Western Short Story
The Lone Grenadier
Tom Sheehan

Western Short Story

When the Civil War ended in 1865, Torbert Llewellyn “Torby” Gregson, grenadier extraordinaire from the 9th Ohio, headed west, a solidly trained and experienced battle veteran of several significant battles during the Civil War and in other skirmishes and fights in the west and south of the country before that big war between the states.

He knew war, did Torby, and its aims, inside-out, trained as he was by European officers with a wealth of experience in French and British armies. He knew tactics, skills, weaponry movements and provision control as key attributes in waging war, in killing enemy troops, all to push forward a cause or a curse.

Fighting was in his blood and at his hands if the cause was right, and was adaptable to his senses. What really warmed his blood was being put on guard duty at cessation of hostilities to prevent soldiers, by the droves, from leaving camp or station, (deserting is the dirty word), before discharge. The hurry-up-and-wait syndrome for the wait on official paperwork did not sit well with many of the troops, nor with Torby, who chose to let many of them go free when no one was looking: “Hell, he’d say, the war’s over now. They’ve done their bit. Let them be.”

He often mounted his distinctions with a curt turn of the words to justify those distinctions and indeed hated paperwork orders taking place of direct vocal commands from superiors in those chains of command.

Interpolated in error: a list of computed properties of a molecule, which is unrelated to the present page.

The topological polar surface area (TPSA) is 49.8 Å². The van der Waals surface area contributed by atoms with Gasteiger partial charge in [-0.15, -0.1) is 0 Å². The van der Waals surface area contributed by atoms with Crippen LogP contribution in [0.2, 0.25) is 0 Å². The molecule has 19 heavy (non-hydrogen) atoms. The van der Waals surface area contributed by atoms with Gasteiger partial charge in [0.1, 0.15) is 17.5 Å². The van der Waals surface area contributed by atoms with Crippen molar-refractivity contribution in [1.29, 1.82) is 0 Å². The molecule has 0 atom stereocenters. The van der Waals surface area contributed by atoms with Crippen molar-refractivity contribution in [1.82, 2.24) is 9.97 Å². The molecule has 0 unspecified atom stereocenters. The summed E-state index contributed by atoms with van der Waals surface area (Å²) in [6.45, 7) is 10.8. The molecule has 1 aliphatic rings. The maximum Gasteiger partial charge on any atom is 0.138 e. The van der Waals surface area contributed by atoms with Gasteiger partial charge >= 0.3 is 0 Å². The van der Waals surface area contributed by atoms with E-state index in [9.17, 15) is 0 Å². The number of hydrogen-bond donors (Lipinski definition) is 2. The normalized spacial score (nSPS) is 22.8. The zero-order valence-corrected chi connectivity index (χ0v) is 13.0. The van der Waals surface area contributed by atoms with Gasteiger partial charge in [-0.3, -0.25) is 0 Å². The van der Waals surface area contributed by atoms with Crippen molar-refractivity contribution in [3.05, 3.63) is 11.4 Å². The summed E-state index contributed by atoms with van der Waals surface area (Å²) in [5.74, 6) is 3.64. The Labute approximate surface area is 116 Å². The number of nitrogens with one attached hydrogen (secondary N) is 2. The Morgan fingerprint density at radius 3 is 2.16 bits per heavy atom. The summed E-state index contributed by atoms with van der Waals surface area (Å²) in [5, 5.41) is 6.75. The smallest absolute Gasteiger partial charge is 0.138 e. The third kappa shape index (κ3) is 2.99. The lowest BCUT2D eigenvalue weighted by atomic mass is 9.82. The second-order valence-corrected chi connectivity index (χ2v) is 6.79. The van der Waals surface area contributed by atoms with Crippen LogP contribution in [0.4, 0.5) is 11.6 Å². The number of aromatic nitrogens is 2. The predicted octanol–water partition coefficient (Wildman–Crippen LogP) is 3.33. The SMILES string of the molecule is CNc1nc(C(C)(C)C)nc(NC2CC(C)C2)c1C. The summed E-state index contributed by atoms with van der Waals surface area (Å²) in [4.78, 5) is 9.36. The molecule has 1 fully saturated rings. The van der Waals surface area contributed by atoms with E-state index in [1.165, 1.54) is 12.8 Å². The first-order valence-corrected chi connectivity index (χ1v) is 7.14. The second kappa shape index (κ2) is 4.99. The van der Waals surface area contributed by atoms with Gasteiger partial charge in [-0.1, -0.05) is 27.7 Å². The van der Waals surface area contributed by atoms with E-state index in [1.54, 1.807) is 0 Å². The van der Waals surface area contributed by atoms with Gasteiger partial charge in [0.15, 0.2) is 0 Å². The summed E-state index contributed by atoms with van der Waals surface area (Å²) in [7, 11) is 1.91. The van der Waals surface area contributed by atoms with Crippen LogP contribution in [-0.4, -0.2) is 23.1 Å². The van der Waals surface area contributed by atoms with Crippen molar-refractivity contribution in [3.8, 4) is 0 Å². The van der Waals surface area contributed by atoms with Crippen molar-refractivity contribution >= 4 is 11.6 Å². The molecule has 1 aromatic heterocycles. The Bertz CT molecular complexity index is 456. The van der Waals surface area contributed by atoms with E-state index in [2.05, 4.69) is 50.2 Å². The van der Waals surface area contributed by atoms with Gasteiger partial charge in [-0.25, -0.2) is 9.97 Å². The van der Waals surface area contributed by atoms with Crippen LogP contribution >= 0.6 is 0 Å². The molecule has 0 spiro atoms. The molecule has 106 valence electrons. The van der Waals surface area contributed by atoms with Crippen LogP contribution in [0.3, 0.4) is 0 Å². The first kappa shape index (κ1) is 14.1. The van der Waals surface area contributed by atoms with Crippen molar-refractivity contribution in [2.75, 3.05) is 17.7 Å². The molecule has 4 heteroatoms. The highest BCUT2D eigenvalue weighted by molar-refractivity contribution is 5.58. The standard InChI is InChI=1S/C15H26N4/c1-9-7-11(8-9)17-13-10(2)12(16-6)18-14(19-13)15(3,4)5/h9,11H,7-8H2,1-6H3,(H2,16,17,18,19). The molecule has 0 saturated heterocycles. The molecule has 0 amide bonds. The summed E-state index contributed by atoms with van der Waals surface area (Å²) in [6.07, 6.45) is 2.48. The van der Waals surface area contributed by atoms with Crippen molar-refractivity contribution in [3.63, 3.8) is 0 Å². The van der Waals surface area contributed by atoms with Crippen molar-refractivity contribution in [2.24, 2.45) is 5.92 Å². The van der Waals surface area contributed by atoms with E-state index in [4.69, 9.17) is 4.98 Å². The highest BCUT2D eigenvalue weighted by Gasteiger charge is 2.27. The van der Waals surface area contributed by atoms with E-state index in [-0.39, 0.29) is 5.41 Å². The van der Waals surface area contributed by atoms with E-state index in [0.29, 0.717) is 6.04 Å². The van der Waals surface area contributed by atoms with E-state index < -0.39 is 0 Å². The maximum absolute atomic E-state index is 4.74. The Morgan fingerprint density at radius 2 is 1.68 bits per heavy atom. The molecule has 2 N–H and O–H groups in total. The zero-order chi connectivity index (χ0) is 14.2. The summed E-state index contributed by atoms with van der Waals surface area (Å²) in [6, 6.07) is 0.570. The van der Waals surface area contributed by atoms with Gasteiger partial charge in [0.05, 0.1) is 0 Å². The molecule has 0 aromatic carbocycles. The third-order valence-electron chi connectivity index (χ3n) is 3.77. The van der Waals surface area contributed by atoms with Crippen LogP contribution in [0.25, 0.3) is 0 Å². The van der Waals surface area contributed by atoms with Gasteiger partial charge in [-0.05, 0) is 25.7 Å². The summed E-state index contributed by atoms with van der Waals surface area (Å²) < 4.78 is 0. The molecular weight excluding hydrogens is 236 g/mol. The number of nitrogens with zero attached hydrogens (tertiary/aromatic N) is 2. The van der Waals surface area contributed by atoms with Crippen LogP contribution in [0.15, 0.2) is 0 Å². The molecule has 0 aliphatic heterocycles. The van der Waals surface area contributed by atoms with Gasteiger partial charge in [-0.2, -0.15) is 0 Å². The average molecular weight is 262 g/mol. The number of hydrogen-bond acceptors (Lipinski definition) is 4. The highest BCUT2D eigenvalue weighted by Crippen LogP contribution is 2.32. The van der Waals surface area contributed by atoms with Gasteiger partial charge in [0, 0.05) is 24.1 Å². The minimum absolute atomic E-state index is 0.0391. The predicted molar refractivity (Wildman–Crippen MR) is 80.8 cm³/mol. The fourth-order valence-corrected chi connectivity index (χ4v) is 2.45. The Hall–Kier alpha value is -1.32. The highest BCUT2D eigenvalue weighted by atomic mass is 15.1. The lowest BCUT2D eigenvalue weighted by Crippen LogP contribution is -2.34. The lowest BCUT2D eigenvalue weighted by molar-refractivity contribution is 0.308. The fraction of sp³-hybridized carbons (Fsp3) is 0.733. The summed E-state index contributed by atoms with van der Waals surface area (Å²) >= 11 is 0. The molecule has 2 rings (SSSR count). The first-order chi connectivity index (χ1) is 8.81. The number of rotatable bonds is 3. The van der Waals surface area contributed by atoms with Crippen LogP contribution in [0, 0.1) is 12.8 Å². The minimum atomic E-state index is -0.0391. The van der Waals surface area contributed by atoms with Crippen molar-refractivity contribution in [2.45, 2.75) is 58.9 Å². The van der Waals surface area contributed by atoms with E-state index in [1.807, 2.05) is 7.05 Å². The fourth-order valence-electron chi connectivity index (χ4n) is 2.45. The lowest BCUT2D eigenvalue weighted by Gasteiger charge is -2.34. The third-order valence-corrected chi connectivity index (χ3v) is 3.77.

Torby, it can be offered, could have been a general for President Abraham Lincoln, in as much as he hated slavery, and yet loathed death in all the extremes of battle.

That stance was evoked by his saying, “I’d as soon sign a pact as pull a trigger,” heard on several occasions in an odd company or mix of listeners, standing as he did knees-locked and straight up in place, not to be knocked from that stance by any scowl or foul interjection. He was a man of his word, or many words, and not to be ignored or castigated.

So, on one dark evening just past a soft midnight, with a nostalgic guitar sounding in the distance, he abandoned his post, his regiment, his army and headed west, all by himself, knowing he could survive under most any threats. Those threats included the group of paid snipers assigned to wait on deserters and change their destinations, forever, for a bit of folding money easily tucked away.

Torby immediately ingratiated himself with leaders of two wagons heading for Montana or Kansas, “whichever appears best,” who hired him as their guide. This action took him past any sniper action, the reality being that several innocent men had been killed for such payment. “Best be busy than be shot,” he readily admitted, in another self-convinced undertone.

In due course, the two wagons joined up with a wagon train in Pennsylvania headed by a former officer of the Ohio 9th, who had been injured and discharged from the army, Colonel Paul Stanton, warrior in his own right and a high medal winner. Torby Gregson was his kind of man and his kind of subordinate, having seen him in action, so, measuring the needs of the train, he placed him as head of scouts for the whole outfit. This was a solid move for both men, making full use of available utilities.

Two days beyond Pennsylvania, in the heart of Ohio, they were thought to be a piece-of- cake by an organized group of bandits, which were disheartened by a group of wagon riders who jumped and attacked them with sterling success under command of Torby Gregson, urging them in spectacular movements and tactics.

Stanton was proud of the small, quick group of non-military fighters under command of a military-trained leader, a sure difference in the outlook of the wagon train reaching a final destination.